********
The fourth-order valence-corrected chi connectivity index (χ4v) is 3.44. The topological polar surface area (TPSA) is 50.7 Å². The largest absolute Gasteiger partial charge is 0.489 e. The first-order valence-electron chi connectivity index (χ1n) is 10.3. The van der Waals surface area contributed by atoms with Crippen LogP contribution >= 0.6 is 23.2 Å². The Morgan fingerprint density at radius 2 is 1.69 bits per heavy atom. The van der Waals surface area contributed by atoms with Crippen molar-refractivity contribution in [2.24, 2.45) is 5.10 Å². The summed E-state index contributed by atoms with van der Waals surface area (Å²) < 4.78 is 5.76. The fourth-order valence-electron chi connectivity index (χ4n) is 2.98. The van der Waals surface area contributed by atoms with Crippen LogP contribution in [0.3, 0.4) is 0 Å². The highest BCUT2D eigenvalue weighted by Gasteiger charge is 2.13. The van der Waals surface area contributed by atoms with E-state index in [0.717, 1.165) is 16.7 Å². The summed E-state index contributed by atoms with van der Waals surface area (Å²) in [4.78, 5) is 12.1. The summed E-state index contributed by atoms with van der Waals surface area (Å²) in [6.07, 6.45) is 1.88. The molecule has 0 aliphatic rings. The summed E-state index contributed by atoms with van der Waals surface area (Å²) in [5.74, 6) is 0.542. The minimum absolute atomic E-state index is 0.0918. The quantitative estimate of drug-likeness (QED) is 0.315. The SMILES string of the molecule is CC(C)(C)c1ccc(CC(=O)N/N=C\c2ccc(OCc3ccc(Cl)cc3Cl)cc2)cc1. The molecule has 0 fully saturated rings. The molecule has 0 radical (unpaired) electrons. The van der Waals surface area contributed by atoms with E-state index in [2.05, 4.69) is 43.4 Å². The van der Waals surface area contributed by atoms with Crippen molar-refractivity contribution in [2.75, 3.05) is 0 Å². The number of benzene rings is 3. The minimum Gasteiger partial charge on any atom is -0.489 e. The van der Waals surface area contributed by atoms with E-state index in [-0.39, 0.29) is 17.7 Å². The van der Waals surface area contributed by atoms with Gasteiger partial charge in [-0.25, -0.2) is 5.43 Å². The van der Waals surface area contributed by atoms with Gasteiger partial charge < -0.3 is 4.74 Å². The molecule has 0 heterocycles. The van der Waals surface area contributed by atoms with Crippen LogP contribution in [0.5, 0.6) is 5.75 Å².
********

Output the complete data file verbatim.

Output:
The fourth-order valence-corrected chi connectivity index (χ4v) is 3.44. The topological polar surface area (TPSA) is 50.7 Å². The largest absolute Gasteiger partial charge is 0.489 e. The first-order valence-electron chi connectivity index (χ1n) is 10.3. The van der Waals surface area contributed by atoms with Crippen LogP contribution >= 0.6 is 23.2 Å². The Morgan fingerprint density at radius 2 is 1.69 bits per heavy atom. The van der Waals surface area contributed by atoms with Crippen molar-refractivity contribution in [2.24, 2.45) is 5.10 Å². The summed E-state index contributed by atoms with van der Waals surface area (Å²) < 4.78 is 5.76. The fourth-order valence-electron chi connectivity index (χ4n) is 2.98. The van der Waals surface area contributed by atoms with Crippen LogP contribution in [0.3, 0.4) is 0 Å². The highest BCUT2D eigenvalue weighted by Gasteiger charge is 2.13. The van der Waals surface area contributed by atoms with E-state index in [0.717, 1.165) is 16.7 Å². The summed E-state index contributed by atoms with van der Waals surface area (Å²) in [4.78, 5) is 12.1. The summed E-state index contributed by atoms with van der Waals surface area (Å²) in [6.07, 6.45) is 1.88. The molecule has 0 aliphatic rings. The summed E-state index contributed by atoms with van der Waals surface area (Å²) in [5.74, 6) is 0.542. The minimum absolute atomic E-state index is 0.0918. The quantitative estimate of drug-likeness (QED) is 0.315. The SMILES string of the molecule is CC(C)(C)c1ccc(CC(=O)N/N=C\c2ccc(OCc3ccc(Cl)cc3Cl)cc2)cc1. The molecule has 0 fully saturated rings. The molecule has 0 radical (unpaired) electrons. The van der Waals surface area contributed by atoms with E-state index in [2.05, 4.69) is 43.4 Å². The van der Waals surface area contributed by atoms with Crippen molar-refractivity contribution in [2.75, 3.05) is 0 Å². The number of benzene rings is 3. The minimum Gasteiger partial charge on any atom is -0.489 e. The van der Waals surface area contributed by atoms with E-state index in [-0.39, 0.29) is 17.7 Å². The van der Waals surface area contributed by atoms with Gasteiger partial charge in [-0.25, -0.2) is 5.43 Å². The van der Waals surface area contributed by atoms with Gasteiger partial charge < -0.3 is 4.74 Å². The molecule has 0 heterocycles. The van der Waals surface area contributed by atoms with Crippen LogP contribution in [0.5, 0.6) is 5.75 Å².